Making new year resolution is one of the ways to let you start thinking and exerting effort to move towards your dream. It keeps you on the right track, creates order and direction for your life. With work pressures and family-relationship demands, you tend to forget about putting yourself first. You give to everyone their time and satisfy everyone’s dreams and fancies but yours. You work out their schedules but yours. You attend to their needs but yours. This year, make it a year to satisfy your needs first. As you are happier, achieving what you want, then you can give 100% to others of what they want.

Let’s get started!  Instead of harping on the same issues of weight-loss plan and exercising, let’s categorise the to-do list which includes the following:

“What can I do better?” List;

“How can I be happier?” List; and

“What’s important to me?” List.

“What can I do better?”

This year, improve your abilities and learn a new skill.  If you are a Secretary, would you like to learn to use a new software?  As a mother, would you bake or start a home-based business?  As a professional, would you like to improve your skills by going to a world-class convention?  To speak better, would you join a communication workshop or join a Club?

“How can I be happier?”

This year, make a decision to be happy.  Learn to use positive affirmation every morning to start the day.  Say, “I’m happy and everyone is happy.”  Choose to smile often.  Make a reservation now to go on your dream holiday, don’t wait.  Sign up for the dance class you’ve always been thinking about.  Remove from the dust infested drawer with your drawing or musical instruments and play.  Get out your calendar and mark all the dates where you will go ahead and fulfil all your wishes.  Just do it, right now!

“What’s important to me?”

Under this list, you may want to write the names of your loved ones.  Beside each name, you can create another to-do list with the person who is important to you.  If there are things which are important to you, list them down, and beside each item, tell yourself how important this item is to you.  How would you like to improve the use of the item?  For example, memories are best kept in pictures, you can learn how to create photo books for your loved ones, accompany with a well-written story and a record for posterity.

In 2014, make it a year you begin tolove Yourself all over again.  Look into what make you YOU, and share with the world the new YOU who is happier, better and having greater self-esteem.

To you, the happy one, Happy New Year 2014!

Thai Herbal Therapy by Thai Odyssey

The healing practice of Thai herbal compress therapy dates back nearly 5,000 years, to an era when the knowledge of plants, including their effects through ingestion or application on the body, were painstakingly researched and then passed down from one generation to the next.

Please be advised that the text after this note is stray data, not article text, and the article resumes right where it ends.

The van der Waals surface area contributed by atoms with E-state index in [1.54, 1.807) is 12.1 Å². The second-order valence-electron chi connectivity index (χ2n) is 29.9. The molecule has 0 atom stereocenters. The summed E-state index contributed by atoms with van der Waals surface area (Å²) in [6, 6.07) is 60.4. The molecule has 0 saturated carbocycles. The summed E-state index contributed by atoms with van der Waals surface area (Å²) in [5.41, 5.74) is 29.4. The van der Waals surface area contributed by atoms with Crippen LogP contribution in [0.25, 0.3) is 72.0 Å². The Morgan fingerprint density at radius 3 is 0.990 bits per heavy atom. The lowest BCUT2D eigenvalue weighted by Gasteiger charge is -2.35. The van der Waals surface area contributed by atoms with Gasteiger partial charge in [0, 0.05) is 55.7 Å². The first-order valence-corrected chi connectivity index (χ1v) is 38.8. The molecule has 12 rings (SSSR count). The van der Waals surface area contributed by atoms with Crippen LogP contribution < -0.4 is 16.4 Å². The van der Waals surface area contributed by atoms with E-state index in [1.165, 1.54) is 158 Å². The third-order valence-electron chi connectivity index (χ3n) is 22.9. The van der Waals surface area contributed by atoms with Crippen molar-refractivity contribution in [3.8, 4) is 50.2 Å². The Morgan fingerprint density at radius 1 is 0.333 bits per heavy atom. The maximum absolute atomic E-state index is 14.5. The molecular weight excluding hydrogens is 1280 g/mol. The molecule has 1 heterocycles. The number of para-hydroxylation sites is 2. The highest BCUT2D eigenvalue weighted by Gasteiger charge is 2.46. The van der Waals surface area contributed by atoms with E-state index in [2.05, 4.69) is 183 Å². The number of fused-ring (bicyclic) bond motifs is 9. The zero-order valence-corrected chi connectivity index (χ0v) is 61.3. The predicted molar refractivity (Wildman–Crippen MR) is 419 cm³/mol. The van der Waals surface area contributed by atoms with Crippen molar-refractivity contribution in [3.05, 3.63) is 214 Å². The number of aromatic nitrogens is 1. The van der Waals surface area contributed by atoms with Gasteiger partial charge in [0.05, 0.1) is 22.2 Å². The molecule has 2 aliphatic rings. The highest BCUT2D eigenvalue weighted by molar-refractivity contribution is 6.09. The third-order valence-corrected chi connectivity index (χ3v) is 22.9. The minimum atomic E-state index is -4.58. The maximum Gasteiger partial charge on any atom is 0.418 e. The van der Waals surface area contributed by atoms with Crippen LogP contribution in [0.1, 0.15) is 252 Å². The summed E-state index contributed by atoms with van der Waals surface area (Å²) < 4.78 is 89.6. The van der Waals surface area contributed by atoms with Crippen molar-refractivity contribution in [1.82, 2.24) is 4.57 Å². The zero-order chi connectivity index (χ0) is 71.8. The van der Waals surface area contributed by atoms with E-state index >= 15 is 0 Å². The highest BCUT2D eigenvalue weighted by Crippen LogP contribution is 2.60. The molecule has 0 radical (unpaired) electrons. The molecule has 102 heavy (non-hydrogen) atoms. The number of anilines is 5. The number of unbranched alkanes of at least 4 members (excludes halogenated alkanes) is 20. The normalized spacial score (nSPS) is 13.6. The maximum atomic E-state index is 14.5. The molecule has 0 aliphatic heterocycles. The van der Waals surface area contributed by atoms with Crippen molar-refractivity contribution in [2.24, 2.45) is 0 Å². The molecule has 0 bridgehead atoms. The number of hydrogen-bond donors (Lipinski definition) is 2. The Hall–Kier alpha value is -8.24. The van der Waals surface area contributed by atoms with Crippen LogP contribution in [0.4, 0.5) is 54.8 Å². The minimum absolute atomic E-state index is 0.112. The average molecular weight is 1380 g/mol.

This herbal therapy was designed to relieve pain and inflammation. A selection of therapeutic herbs, including prai, ginger, turmeric and lemongrass, are wrapped in a muslin compress, steamed and then applied to the body in gentle pressing, circular and rolling movements.

The hot compresses are ideal for alleviating pain, stiff, sore or pulled muscles and ligaments, chronic back aches, arthritis, even skin conditions, migraines and chronic stress or anxiety. The blend of traditional Thai herbs, most containing the six basic herbs as a base: lemongrass, prai (or plai), turmeric, kaffir lime, camphor and tamarind used in these compresses has a relaxing and invigorating effect on the body and mind, soothing sore and overworked muscles while giving the body’s energy reserves a huge boost.

Thai Herbal Therapy is offered in Thai Odyssey. It lasts for about 120 minutes. Please contact our Centres and book your appointment if you are ready to rejuvenate your senses and restore your body. Refer to our website for Centre locations and contact details. http://thaiodyssey.com/Thai1.asp

Massage as an Alternative Therapy for Cancer

Cancer is one of the major health problems in Malaysia. A total of 18,219 new cancer cases were diagnosed in 2007 and registered at the National Cancer Registry published in 2011. It comprises of 8,123 (44.6%) males and 10,096 (55.4%) females, making cancer the fourth leading cause of death among medically certified deaths. Cancer of the breast is the most common killer among malignancies as reported in 2007 by the National Cancer Registry. Second of which is colon cancer followed by lung cancer by numbers.

Diets and lifestyles among Malaysians are the common causes of cancer. In actual fact, the number of new cancer cases can be reduced, and many cancer deaths can be prevented.  A person’s cancer risk can be decreased by receiving regular medical care, avoiding tobacco, limiting alcohol use, avoiding excessive exposure to ultraviolet rays from the sun and tanning beds, eating a diet rich in fruits and vegetables, maintaining a healthy weight, and being physically active. Screening for cervical, colorectal, and breast cancers helps detect these diseases at an early, often highly treatable stage.

Research study shows that alternative therapies such as massage, acupuncture and reiki can offer patients much-needed relief to counter attack symptoms and adverse effect of treatment. Refer to the image below for more information.

Health Benefits of Thai Massage

Ever been for a Thai massage? If you have, you will know that it is heavenly and oh-so-divine! But if you have never been pampered under a cool, shady banyan tree in a beautiful Buddhist temple or on a beach in Thailand, the good news is NOW you can get your Thai massage fix right here in Malaysia!